Histopathology of Respiratory System and Mediastinum
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Biopsies from respiratory system like bronchial and lung parenchymal are among the commonest ones. Besides conventional bronchoscopic biopsies, tiny CT-guided biopsies are also frequent. On the flip side, treating physicians require more and more information not only in terms of a definitive entity but also what therapy they are likely to respond. This puts immense pressure on the pathologists to be highly judicious in performing IHC markers to leave enough tissue for mutational analysis like EGFR, ALK, ROS1 and PD-L1. Among non-neoplastic lesions, ‘interstitial lung diseases’ are among the most demanding and challenging with subtle and overlapping features requiring quick revision of the subject. Pleural biopsies are also at times challenging. Mediastinal pathology is markedly diverse, and almost any kind of pathology may be seen in this region. In this chapter however our focus is on those entities which are indigenous to this region like various types of thymoma.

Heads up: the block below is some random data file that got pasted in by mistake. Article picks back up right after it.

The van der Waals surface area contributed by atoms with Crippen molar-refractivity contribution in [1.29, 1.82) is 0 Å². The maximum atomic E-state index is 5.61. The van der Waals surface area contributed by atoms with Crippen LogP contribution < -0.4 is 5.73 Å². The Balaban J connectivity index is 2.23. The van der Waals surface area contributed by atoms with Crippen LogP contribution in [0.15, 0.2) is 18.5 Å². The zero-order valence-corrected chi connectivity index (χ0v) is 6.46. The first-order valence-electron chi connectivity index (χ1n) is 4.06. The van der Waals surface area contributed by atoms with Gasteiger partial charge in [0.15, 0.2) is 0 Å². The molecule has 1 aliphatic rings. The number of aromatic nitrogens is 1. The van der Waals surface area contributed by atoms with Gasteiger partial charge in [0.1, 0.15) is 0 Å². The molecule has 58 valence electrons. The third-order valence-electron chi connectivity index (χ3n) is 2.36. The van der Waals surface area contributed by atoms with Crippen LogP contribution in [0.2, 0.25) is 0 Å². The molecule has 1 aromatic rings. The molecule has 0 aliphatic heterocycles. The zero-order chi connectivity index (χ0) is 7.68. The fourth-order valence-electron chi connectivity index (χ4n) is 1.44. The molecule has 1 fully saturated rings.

Thymomas, despite their name, are malignant tumours of the thymic epithelial cells. These are the most common mediastinal neoplasms of adults. WHO has listed down a number of associated autoimmune and paraneoplastic syndromes, such as myasthenia gravis. There is TNM staging system as well as a Masaoka-Koga staging system, which incorporates the histological features into the TNM classification. Invasion into the adjacent tissue, which is a requirement to call a thymoma an invasive thymoma, may be seen in any type of thymomas but is more common in type B3 thymomas when one does not include the thymic carcinomas for this purpose. This feature is of importance for staging, therefore, careful evaluation of the tumour capsule is important.